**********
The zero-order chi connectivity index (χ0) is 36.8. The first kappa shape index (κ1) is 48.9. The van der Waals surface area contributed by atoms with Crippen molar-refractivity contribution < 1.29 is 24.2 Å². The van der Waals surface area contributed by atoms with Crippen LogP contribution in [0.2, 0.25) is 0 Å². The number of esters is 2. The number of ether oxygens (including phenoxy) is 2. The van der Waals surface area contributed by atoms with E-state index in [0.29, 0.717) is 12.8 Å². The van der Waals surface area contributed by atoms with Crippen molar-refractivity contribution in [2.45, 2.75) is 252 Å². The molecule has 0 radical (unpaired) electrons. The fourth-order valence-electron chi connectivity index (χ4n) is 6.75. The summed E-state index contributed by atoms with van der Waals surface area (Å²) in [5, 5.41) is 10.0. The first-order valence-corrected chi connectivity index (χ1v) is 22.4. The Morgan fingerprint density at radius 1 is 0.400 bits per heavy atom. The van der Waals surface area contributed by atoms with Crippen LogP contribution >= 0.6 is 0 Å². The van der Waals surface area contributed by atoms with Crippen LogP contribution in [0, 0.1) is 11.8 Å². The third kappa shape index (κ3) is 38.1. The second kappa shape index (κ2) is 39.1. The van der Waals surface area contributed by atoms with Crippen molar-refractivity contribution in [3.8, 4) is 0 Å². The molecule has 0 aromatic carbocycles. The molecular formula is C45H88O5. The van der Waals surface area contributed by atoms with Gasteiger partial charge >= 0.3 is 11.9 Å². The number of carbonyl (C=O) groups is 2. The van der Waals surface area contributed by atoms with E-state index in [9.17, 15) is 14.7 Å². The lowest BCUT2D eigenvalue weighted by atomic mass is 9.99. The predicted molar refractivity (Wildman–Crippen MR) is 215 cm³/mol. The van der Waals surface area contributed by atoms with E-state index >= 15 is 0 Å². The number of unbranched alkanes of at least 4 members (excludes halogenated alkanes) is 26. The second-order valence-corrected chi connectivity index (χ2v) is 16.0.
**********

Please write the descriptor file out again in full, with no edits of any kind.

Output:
The zero-order chi connectivity index (χ0) is 36.8. The first kappa shape index (κ1) is 48.9. The van der Waals surface area contributed by atoms with Crippen molar-refractivity contribution < 1.29 is 24.2 Å². The van der Waals surface area contributed by atoms with Crippen LogP contribution in [0.2, 0.25) is 0 Å². The number of esters is 2. The number of ether oxygens (including phenoxy) is 2. The van der Waals surface area contributed by atoms with E-state index in [0.29, 0.717) is 12.8 Å². The van der Waals surface area contributed by atoms with Crippen molar-refractivity contribution in [2.45, 2.75) is 252 Å². The molecule has 0 radical (unpaired) electrons. The fourth-order valence-electron chi connectivity index (χ4n) is 6.75. The summed E-state index contributed by atoms with van der Waals surface area (Å²) in [5, 5.41) is 10.0. The first-order valence-corrected chi connectivity index (χ1v) is 22.4. The Morgan fingerprint density at radius 1 is 0.400 bits per heavy atom. The van der Waals surface area contributed by atoms with Crippen LogP contribution >= 0.6 is 0 Å². The van der Waals surface area contributed by atoms with Crippen LogP contribution in [0, 0.1) is 11.8 Å². The third kappa shape index (κ3) is 38.1. The second kappa shape index (κ2) is 39.1. The van der Waals surface area contributed by atoms with Crippen molar-refractivity contribution in [3.8, 4) is 0 Å². The molecule has 0 aromatic carbocycles. The molecular formula is C45H88O5. The van der Waals surface area contributed by atoms with Gasteiger partial charge >= 0.3 is 11.9 Å². The number of carbonyl (C=O) groups is 2. The van der Waals surface area contributed by atoms with E-state index in [9.17, 15) is 14.7 Å². The lowest BCUT2D eigenvalue weighted by atomic mass is 9.99. The predicted molar refractivity (Wildman–Crippen MR) is 215 cm³/mol. The van der Waals surface area contributed by atoms with E-state index >= 15 is 0 Å². The number of unbranched alkanes of at least 4 members (excludes halogenated alkanes) is 26. The second-order valence-corrected chi connectivity index (χ2v) is 16.0.